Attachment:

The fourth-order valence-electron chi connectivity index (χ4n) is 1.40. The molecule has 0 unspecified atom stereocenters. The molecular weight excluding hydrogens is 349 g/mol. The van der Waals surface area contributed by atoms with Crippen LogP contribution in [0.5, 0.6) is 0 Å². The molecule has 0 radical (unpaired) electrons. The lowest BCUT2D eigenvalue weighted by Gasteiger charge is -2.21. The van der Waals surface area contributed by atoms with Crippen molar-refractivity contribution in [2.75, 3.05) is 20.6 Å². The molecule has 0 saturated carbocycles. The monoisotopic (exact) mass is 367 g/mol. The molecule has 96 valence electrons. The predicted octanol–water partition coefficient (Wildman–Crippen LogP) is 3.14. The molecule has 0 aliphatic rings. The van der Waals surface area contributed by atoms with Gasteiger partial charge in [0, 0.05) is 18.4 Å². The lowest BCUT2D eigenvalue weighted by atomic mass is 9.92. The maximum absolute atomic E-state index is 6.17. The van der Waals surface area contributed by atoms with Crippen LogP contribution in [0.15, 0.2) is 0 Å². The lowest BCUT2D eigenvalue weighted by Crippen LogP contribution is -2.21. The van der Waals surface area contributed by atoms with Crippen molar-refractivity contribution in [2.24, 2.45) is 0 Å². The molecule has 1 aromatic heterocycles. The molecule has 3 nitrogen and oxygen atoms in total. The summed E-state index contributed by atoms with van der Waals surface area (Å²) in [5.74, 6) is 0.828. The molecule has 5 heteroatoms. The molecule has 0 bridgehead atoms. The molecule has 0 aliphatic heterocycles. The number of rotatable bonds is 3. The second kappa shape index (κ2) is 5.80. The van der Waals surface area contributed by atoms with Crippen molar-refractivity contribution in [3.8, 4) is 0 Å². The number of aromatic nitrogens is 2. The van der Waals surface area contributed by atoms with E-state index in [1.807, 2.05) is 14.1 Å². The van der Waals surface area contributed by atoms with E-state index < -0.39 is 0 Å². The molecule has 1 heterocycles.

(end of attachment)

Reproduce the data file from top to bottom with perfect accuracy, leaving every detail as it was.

The fourth-order valence-electron chi connectivity index (χ4n) is 1.40. The molecule has 0 unspecified atom stereocenters. The molecular weight excluding hydrogens is 349 g/mol. The van der Waals surface area contributed by atoms with Crippen LogP contribution in [0.5, 0.6) is 0 Å². The molecule has 0 radical (unpaired) electrons. The lowest BCUT2D eigenvalue weighted by Gasteiger charge is -2.21. The van der Waals surface area contributed by atoms with Crippen molar-refractivity contribution in [2.75, 3.05) is 20.6 Å². The molecule has 0 saturated carbocycles. The monoisotopic (exact) mass is 367 g/mol. The molecule has 96 valence electrons. The predicted octanol–water partition coefficient (Wildman–Crippen LogP) is 3.14. The molecule has 0 aliphatic rings. The van der Waals surface area contributed by atoms with Gasteiger partial charge in [0, 0.05) is 18.4 Å². The lowest BCUT2D eigenvalue weighted by atomic mass is 9.92. The maximum absolute atomic E-state index is 6.17. The van der Waals surface area contributed by atoms with Crippen LogP contribution in [0.15, 0.2) is 0 Å². The lowest BCUT2D eigenvalue weighted by Crippen LogP contribution is -2.21. The van der Waals surface area contributed by atoms with Crippen molar-refractivity contribution in [2.24, 2.45) is 0 Å². The molecule has 1 aromatic heterocycles. The molecule has 3 nitrogen and oxygen atoms in total. The summed E-state index contributed by atoms with van der Waals surface area (Å²) in [5.74, 6) is 0.828. The molecule has 5 heteroatoms. The molecule has 0 bridgehead atoms. The molecule has 0 aliphatic heterocycles. The number of rotatable bonds is 3. The second kappa shape index (κ2) is 5.80. The van der Waals surface area contributed by atoms with Crippen molar-refractivity contribution in [3.8, 4) is 0 Å². The number of aromatic nitrogens is 2. The van der Waals surface area contributed by atoms with E-state index in [1.807, 2.05) is 14.1 Å². The van der Waals surface area contributed by atoms with E-state index < -0.39 is 0 Å². The molecule has 1 heterocycles.